MTA may sink whole state
Thirty-five years ago this month, the state Urban De velopment Corp. defaulted on its short-term debt -- setting off bond-market alarms that culminated in New York Citys 1970s fiscal crisis.
Could the Metropolitan Transportation Authority become this eras UDC?
Barely two months ago, the state-run MTA faced a surprise $372 million deficit. Now it faces an additional deficit of nearly $400 million.
These arent ordinary budget gaps. This agency is in grave peril.
The MTA had to scramble recently to cover its immediate cash needs. Last June, it borrowed $600 million to meet payroll. It repaid the money as scheduled in December -- but kicked a $125 million pension payment from 2009 into this year.
Now it has to borrow $700 million more to tide it over for another few months. Interest and underwriting costs on both short-term borrowings will cost the MTA at least $14 million. Thats more than half of the money that Albany will give the agency for student fares this year.
Why is the MTA sinking? Its not just the recession, but the way New Yorks feckless politicians have responded to the downturn.
First, the regional payroll tax that was the centerpiece of last years historic MTA “bailout” is delivering about $200 million less than its $1.5 billion-a-year target. At first, Albany thought this shortfall was temporary; now, it looks indefinite.
To fill the gap, Gov. Paterson this week proposed raising the tax by nearly 60 percent in New York City. But the tax is a toll on job creation -- and the answer to the MTA mess is not more revenue. The shortfall shows that New Yorkers are nearly tapped out.
Second, and even more troubling, the state has started to loot the MTA to solve its own cash-flow problems.
Late last year, Paterson and the Legislature cut $143 million in MTA funding largely by diverting transit taxes into Albanys own general fund. Moodys noted that the money -- which “had already been appropriated” and collected -- went “to balance a portion of the states . . . budget gap.”
This was a first -- and helps explain why Moodys downgraded the MTAs $13 billion in revenue bonds last week.
Mayor Bloomberg has rightly condemned Patersons bid to jack up MTA taxes in the city, but hes not a blameless bystander here. There are no heroes in this saga:
* Not Paterson, the MTAs ultimate boss -- who nudged the agency into punting a critical contract with the Transport Workers Union into binding arbitration -- which predictably resulted in an unaffordable labor deal at the worst possible time.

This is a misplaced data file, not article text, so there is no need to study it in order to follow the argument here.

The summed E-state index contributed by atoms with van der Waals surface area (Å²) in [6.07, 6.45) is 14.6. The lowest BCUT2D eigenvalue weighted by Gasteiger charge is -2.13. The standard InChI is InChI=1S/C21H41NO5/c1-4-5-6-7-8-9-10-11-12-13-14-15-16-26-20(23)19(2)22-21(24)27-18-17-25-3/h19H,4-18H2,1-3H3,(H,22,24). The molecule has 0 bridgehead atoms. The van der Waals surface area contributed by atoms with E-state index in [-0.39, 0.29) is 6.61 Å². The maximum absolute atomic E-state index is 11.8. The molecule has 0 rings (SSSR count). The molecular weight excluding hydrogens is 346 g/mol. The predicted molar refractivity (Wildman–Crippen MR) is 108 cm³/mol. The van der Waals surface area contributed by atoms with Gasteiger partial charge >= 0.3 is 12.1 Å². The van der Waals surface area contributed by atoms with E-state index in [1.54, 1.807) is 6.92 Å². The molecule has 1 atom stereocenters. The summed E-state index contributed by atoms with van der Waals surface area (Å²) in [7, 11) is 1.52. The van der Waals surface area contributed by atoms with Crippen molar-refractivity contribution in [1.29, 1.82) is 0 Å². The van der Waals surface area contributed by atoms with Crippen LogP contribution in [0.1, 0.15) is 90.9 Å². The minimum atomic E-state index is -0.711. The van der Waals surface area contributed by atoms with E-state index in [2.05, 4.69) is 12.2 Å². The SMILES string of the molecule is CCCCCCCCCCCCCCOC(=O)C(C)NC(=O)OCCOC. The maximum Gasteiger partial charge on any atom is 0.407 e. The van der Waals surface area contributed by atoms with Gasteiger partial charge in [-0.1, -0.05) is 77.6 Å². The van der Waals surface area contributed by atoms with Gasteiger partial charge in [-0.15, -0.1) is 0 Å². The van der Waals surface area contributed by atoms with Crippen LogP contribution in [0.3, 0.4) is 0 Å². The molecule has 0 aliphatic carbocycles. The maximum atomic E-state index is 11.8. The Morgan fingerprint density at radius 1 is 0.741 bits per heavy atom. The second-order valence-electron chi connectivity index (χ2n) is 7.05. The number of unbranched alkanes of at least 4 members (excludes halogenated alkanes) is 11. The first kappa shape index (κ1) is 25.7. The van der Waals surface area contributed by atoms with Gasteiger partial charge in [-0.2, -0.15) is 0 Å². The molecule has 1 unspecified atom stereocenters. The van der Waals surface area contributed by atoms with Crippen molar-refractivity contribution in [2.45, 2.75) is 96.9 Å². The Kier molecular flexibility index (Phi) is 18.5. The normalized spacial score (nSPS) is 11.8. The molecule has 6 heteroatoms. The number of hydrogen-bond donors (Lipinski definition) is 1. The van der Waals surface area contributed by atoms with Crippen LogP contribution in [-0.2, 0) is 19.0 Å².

* Not Patersons predecessors -- especially George Pataki, whose irresponsible refinancing of the MTAs longterm debt weakened the agencys infrastructure budget for a generation.
* Not Bloomberg, whose generous contract settlement with the citys largest civilian union weeks after the 2008 Wall Street meltdown set the pattern for the MTA contract he now condemns.
* Not MTA management -- present or recent past. The authoritys leaders deserve credit for trying to protect the capital budget -- but still fail to warn that the status-quo on labor will cripple the authority.
* Not “independent” straphanger watchdogs who parrot TWU talking points.
* And certainly not the Legislature -- whose members specialize in pandering to the public labor cartels and other interests that have dragged the state, the city and the MTA to financial ruin.
A 1970s-style bond crisis could impose some discipline on New Yorks feckless politicians. But for now, Washington is keeping the bond markets from cracking the whip.
Federally subsidized “Build America” bonds, created by President Obama and Congress in last years stimulus act have allowed the MTA to borrow on great terms. (Also key here, of course, are zero-percent interest rates from the Federal Reserve.) Even last week, days after the Moodys downgrade, the authority issued $608 million in taxable debt at close to the same cheap interest rate it paid last month.
But Obama cant muzzle the bond markets forever.
In the 1970s, the Arab oil embargo was the destabilizing out side factor in the chain of events that led to the fiscal crisis. This time around, global bond markets could be tipped into trouble if the European Union cant “contain” -- for a while -- the debt crises of its weakest states, or if investors strike out against Americas growing debt.
If California, for example, has problems financing its vast debts, the ripple effects will be felt throughout the muni-bond market.
When the UDC crashed, most New Yorkers had barely ever heard of the housing-development agency. The potential starting point for New Yorks next crisis wont be so obscure: The MTA is steward of North Americas largest transit system, including some of the regions most vital infrastructure. It requires steady investment to remain in good condition.
If the MTAs interest costs skyrocket, or if it runs into any other trouble accessing capital within the next year or so, will the state even have the capacity to help? All the politicians (and their lenders) seem to think the feds would rescue us in a “real” crisis -- but Washington cant save all bondholders forever.
Until that reality becomes obvious, the economic growth New York needs will be hampered by the MTAs woes: Well suffer from an aging transit system hobbled with deficits -- and from the damaging taxes imposed to subsidize it.
The late economist Herb Stein famously observed, “If something cant go on forever, it will stop.” The MTA downslide is unsustainable. When, and how, will it stop?
Original Source: http://www.nypost.com/p/news/opinion/opedcolumnists/derailing_new_york_5u5hl31br9P81o3SbVWWSO